“If you’re not happy here, then you can leave,” Trump said by way of explanation. “As far as I’m concerned, if you hate our country, if you’re not happy here, you can leave. And that’s what I say all the time.”
“That’s what I said in a tweet, which I guess some people think is controversial — a lot of people love it, by the way,” he continued. “A lot of people love it. But if you’re not happy in the U.S., if you’re complaining all the time, very simply, you can leave. You can leave right now. Come back if you want. Don’t come back. That’s okay, too. But if you’re not happy, you can leave.”
He went on to make false claims about Rep. Ilhan Omar (D-Minn.), including that she had been sympathetic to al-Qaeda.
Trump's contentment with the appreciation some had shown for his tweets was extended a bit later in the event.
"Does it concern you,” a reporter asked, “that many people saw that tweet as racist and that white nationalist groups are finding common cause with you on that point?"
“It doesn’t concern me because many people agree with me,” Trump replied. “And all I’m saying — they want to leave, they can leave!”
"Now, it doesn't say leave forever,” he later continued. “It says leave, if you want. John, what that says is, if they're not happy with the United States, if they're doing nothing but criticizing us all the time, you see these people walking down criticizing the United States."
Why was such criticism unwarranted?
"We just hit the highest stock market in history!” he said. “All of these incredible manufacturers that are in — these are great business people, they employ many people.” He continued on to praise those in attendance and the strength of the economy.
The whole exchange is remarkable for a number of reasons, but few more than Trump blithely waving away concerns about echoing white nationalist rhetoric. White nationalists agreeing with Trump’s “go back” comments don’t concern him. Democrats criticizing him despite stock market highs means they should leave the country.
You’ll remember the criticism Trump faced after the Charlottesville protests in August 2017. Trump’s response to violence and the death of a young woman at the hands of a white nationalist was to argue that those marching with the Nazis and Confederacy defenders and those marching in opposition to them were engaged in violence and that there were “fine people” in both groups. He at one point offered a statement condemning the racists in explicit terms — a statement he read from a teleprompter — but, the next day, softened his criticism of those who rallied alongside the explicit racists. (The Washington Post’s Bob Woodward later reported that Trump saw the walk-back as a mistake.)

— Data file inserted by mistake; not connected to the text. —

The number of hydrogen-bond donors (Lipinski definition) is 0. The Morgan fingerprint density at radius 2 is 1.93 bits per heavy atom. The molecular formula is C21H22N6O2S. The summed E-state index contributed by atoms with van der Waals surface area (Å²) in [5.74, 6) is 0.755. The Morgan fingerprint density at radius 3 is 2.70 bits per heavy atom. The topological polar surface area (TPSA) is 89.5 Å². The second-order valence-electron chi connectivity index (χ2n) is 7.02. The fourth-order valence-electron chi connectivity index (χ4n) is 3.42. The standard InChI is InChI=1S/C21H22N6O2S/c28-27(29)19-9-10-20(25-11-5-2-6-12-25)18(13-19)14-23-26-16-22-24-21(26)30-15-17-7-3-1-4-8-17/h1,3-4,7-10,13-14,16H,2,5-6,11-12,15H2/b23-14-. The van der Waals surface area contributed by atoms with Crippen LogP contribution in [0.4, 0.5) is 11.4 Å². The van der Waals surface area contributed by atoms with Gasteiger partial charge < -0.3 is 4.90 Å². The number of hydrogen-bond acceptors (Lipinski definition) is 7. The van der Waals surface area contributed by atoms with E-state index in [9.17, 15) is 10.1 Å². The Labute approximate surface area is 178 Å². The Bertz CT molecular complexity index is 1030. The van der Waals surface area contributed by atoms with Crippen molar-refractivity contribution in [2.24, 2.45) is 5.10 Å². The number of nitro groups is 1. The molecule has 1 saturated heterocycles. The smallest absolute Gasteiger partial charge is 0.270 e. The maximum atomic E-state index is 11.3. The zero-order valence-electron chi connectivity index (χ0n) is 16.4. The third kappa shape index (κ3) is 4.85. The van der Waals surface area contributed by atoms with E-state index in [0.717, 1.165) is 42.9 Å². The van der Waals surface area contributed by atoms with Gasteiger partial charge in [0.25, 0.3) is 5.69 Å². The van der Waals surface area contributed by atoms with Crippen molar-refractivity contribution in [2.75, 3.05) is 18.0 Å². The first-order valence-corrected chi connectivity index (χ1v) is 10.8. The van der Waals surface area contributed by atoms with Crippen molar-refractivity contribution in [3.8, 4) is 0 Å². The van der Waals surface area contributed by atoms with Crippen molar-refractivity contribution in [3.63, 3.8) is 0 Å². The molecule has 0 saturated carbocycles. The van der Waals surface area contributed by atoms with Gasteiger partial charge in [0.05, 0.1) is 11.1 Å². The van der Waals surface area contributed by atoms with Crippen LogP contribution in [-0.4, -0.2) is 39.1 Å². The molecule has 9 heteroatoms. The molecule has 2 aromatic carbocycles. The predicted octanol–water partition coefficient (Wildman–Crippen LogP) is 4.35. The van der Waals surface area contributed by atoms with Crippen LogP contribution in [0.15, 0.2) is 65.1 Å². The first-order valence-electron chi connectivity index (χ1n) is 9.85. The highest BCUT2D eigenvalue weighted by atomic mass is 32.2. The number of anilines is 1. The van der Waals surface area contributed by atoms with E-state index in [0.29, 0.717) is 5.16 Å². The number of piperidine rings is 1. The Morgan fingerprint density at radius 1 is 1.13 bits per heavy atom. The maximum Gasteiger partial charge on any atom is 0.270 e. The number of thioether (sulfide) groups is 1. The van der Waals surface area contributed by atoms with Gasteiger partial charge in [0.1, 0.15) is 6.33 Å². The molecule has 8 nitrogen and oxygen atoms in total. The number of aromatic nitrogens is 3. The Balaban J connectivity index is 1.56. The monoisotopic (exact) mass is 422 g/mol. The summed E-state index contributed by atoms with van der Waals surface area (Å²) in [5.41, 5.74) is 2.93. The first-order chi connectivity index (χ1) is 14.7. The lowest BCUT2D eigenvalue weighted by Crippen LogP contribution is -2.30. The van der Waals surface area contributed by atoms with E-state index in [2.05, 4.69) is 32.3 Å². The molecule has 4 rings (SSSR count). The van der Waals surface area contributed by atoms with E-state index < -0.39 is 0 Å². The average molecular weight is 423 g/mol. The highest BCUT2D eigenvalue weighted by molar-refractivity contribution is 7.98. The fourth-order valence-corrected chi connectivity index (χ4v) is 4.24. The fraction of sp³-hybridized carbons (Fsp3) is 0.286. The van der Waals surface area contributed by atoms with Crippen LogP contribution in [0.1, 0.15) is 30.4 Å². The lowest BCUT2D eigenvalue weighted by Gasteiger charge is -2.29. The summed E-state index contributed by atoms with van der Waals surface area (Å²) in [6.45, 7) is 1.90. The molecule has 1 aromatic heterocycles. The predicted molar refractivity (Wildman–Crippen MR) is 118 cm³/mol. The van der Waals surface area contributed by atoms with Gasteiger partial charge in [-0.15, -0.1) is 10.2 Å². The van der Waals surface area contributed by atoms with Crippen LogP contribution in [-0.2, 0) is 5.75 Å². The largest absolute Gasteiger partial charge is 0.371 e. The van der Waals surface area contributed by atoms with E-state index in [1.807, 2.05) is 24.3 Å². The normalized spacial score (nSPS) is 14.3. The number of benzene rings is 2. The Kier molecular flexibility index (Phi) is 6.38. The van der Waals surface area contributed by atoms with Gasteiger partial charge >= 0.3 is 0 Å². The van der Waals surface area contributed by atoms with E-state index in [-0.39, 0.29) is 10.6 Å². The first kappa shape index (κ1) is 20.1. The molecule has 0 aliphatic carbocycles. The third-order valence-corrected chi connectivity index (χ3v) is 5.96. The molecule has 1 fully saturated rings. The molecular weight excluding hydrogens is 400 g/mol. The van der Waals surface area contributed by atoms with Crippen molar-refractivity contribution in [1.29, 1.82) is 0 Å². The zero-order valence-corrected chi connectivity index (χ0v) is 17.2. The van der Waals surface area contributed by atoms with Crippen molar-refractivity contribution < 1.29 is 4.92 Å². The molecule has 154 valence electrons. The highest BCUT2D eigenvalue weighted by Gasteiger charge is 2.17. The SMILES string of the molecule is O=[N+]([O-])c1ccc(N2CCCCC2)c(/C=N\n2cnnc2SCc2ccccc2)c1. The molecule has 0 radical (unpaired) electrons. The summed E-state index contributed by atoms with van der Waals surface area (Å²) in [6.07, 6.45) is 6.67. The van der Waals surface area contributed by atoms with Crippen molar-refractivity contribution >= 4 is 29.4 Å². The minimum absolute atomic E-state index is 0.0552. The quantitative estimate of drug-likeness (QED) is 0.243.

Charlottesville seemed to many to reveal Trump’s true attitude toward American white nationalists — a group that his 2016 campaign never explicitly embraced but to which Trump’s team occasionally made at least indirect overtures and for which Trump’s more incendiary campaign rhetoric was rarely a problem. Trump’s team decided against weighing in too heavily in opposition to white nationalists and the extreme “alt-right” that they overlap; according to former adviser Stephen K. Bannon, they “polled the race stuff and it doesn’t matter” in terms of winning votes.
Monday’s comment was more explicit than what he offered after Charlottesville. Trump — who we will note waited until the question was nearly complete before responding — waved off concerns about white nationalists agreeing with the sentiment behind his comment because people agreed with it. That it had support was reason not to worry about where the support might be coming from. It’s not a surprising sentiment coming from Trump, given his embrace of anecdotes as rationales for pressing forward with what he wants to do. But for an American president to be presented with a chance to denounce white nationalism and to not respond at all? Unheard of in the modern era.
It’s not as though this subject came from out of the blue. Trump has faced criticism for being racist over the course of his presidency, but especially over the past 24 hours. As The Post’s David Nakamura reported, Trump seemed to come prepared with talking points on his tweets, pulling them out of his pocket after his remarks about American manufacturing had ended. Trump was ready to address the controversy, did so by trying to rationalize his rhetoric — and then stood by it even when it was suggested that racists agreed with what he had to say.
Did they actually agree? On Twitter, white nationalist turned Trump critic Richard Spencer declared that “with a single tweet, Trump was able to win back the sizeable deluded portion of the Alt-Right, eager to take another trip on the merry-go-round.” Spencer, in other words, saw Trump’s tweet as a lure for the broader alt-right. He has consistently said the alt-right found Trump appealing. After Trump won, Spencer said earlier this year, the “alt-right found something in Trump.”
With Trump's shrug at the agreement of white nationalists, we enter an odd, fraught moment. Trump may declare that he misheard the question or that he has already renounced racists once and doesn't need to again. Or he may say nothing — inadvertently or intentionally sending exactly the message identified by Spencer to just that group of people.
How or if Trump addresses it all will tell us something about how he sees his current position. Is Trump the president, demanding that he tamp down on any suggestion he’s sympathetic to racist rhetoric? Or is he running for reelection, again meaning that he keeps the segment of his support that’s rooted in white nationalism at something less than arm’s length?